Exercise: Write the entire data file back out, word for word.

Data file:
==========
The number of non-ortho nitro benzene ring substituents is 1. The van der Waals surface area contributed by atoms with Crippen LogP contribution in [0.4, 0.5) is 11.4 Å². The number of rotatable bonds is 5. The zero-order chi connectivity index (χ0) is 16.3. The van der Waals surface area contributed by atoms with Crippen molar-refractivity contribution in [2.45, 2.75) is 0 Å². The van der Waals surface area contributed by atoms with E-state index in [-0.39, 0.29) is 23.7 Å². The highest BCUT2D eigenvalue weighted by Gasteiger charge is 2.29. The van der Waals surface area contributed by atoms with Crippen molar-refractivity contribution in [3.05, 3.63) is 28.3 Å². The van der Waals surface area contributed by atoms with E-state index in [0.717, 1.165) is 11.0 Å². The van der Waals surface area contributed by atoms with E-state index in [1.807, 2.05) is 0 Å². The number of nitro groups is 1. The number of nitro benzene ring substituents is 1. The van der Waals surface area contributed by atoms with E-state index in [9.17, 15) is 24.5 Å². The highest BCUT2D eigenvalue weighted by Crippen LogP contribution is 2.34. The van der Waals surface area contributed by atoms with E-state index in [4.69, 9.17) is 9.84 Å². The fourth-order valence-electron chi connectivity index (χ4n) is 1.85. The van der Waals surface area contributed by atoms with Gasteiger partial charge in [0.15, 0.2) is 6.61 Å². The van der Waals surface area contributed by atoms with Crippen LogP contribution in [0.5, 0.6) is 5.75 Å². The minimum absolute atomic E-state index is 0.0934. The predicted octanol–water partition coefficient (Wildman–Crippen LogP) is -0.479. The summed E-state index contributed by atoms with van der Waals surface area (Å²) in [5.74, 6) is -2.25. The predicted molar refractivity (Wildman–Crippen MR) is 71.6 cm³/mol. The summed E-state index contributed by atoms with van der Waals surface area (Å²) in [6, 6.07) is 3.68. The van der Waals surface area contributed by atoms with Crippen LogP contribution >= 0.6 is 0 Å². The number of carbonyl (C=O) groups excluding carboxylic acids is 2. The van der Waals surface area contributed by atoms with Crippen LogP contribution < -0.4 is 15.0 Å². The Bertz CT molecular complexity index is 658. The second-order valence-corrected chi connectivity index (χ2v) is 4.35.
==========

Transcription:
The number of non-ortho nitro benzene ring substituents is 1. The van der Waals surface area contributed by atoms with Crippen LogP contribution in [0.4, 0.5) is 11.4 Å². The number of rotatable bonds is 5. The zero-order chi connectivity index (χ0) is 16.3. The van der Waals surface area contributed by atoms with Crippen molar-refractivity contribution in [2.45, 2.75) is 0 Å². The van der Waals surface area contributed by atoms with E-state index in [-0.39, 0.29) is 23.7 Å². The highest BCUT2D eigenvalue weighted by Gasteiger charge is 2.29. The van der Waals surface area contributed by atoms with Crippen molar-refractivity contribution in [3.05, 3.63) is 28.3 Å². The van der Waals surface area contributed by atoms with E-state index in [0.717, 1.165) is 11.0 Å². The van der Waals surface area contributed by atoms with E-state index in [1.807, 2.05) is 0 Å². The number of nitro groups is 1. The number of nitro benzene ring substituents is 1. The van der Waals surface area contributed by atoms with E-state index in [9.17, 15) is 24.5 Å². The highest BCUT2D eigenvalue weighted by Crippen LogP contribution is 2.34. The van der Waals surface area contributed by atoms with E-state index in [4.69, 9.17) is 9.84 Å². The fourth-order valence-electron chi connectivity index (χ4n) is 1.85. The van der Waals surface area contributed by atoms with Gasteiger partial charge in [0.15, 0.2) is 6.61 Å². The van der Waals surface area contributed by atoms with Crippen LogP contribution in [0.5, 0.6) is 5.75 Å². The minimum absolute atomic E-state index is 0.0934. The predicted octanol–water partition coefficient (Wildman–Crippen LogP) is -0.479. The summed E-state index contributed by atoms with van der Waals surface area (Å²) in [5.74, 6) is -2.25. The predicted molar refractivity (Wildman–Crippen MR) is 71.6 cm³/mol. The summed E-state index contributed by atoms with van der Waals surface area (Å²) in [6, 6.07) is 3.68. The van der Waals surface area contributed by atoms with Crippen LogP contribution >= 0.6 is 0 Å². The number of carbonyl (C=O) groups excluding carboxylic acids is 2. The van der Waals surface area contributed by atoms with Crippen LogP contribution < -0.4 is 15.0 Å². The Bertz CT molecular complexity index is 658. The second-order valence-corrected chi connectivity index (χ2v) is 4.35.